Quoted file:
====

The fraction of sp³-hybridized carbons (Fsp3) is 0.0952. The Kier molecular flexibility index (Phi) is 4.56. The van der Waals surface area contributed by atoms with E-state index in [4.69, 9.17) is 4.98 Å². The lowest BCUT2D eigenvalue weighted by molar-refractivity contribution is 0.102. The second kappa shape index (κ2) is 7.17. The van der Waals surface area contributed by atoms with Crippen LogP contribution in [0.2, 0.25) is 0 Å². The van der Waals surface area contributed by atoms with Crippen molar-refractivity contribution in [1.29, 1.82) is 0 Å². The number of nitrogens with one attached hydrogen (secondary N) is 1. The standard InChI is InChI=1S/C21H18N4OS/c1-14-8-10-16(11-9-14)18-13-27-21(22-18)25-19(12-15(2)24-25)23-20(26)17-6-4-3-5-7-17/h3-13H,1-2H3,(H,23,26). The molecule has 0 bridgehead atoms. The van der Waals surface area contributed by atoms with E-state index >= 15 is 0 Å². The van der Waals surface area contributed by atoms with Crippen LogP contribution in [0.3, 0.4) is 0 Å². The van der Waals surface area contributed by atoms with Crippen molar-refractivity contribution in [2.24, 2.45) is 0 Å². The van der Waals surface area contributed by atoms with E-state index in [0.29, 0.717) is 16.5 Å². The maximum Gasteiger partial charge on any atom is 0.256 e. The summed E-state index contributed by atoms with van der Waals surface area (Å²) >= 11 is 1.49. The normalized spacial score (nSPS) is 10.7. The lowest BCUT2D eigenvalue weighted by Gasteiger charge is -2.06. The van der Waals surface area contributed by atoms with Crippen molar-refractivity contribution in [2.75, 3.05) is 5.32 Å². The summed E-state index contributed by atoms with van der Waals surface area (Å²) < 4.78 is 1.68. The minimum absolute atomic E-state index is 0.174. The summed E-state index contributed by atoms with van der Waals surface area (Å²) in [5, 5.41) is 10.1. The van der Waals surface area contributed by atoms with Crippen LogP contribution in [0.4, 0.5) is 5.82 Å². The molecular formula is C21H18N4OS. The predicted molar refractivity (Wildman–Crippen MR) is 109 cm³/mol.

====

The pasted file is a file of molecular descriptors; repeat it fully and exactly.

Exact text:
The fraction of sp³-hybridized carbons (Fsp3) is 0.0952. The Kier molecular flexibility index (Phi) is 4.56. The van der Waals surface area contributed by atoms with E-state index in [4.69, 9.17) is 4.98 Å². The lowest BCUT2D eigenvalue weighted by molar-refractivity contribution is 0.102. The second kappa shape index (κ2) is 7.17. The van der Waals surface area contributed by atoms with Crippen LogP contribution in [0.2, 0.25) is 0 Å². The van der Waals surface area contributed by atoms with Crippen molar-refractivity contribution in [1.29, 1.82) is 0 Å². The number of nitrogens with one attached hydrogen (secondary N) is 1. The standard InChI is InChI=1S/C21H18N4OS/c1-14-8-10-16(11-9-14)18-13-27-21(22-18)25-19(12-15(2)24-25)23-20(26)17-6-4-3-5-7-17/h3-13H,1-2H3,(H,23,26). The molecule has 0 bridgehead atoms. The van der Waals surface area contributed by atoms with E-state index >= 15 is 0 Å². The van der Waals surface area contributed by atoms with Crippen LogP contribution in [0.3, 0.4) is 0 Å². The van der Waals surface area contributed by atoms with Crippen molar-refractivity contribution in [2.24, 2.45) is 0 Å². The van der Waals surface area contributed by atoms with E-state index in [0.29, 0.717) is 16.5 Å². The maximum Gasteiger partial charge on any atom is 0.256 e. The summed E-state index contributed by atoms with van der Waals surface area (Å²) >= 11 is 1.49. The normalized spacial score (nSPS) is 10.7. The lowest BCUT2D eigenvalue weighted by Gasteiger charge is -2.06. The van der Waals surface area contributed by atoms with Crippen molar-refractivity contribution in [2.75, 3.05) is 5.32 Å². The summed E-state index contributed by atoms with van der Waals surface area (Å²) < 4.78 is 1.68. The minimum absolute atomic E-state index is 0.174. The summed E-state index contributed by atoms with van der Waals surface area (Å²) in [5, 5.41) is 10.1. The van der Waals surface area contributed by atoms with Crippen LogP contribution in [0.4, 0.5) is 5.82 Å². The molecular formula is C21H18N4OS. The predicted molar refractivity (Wildman–Crippen MR) is 109 cm³/mol.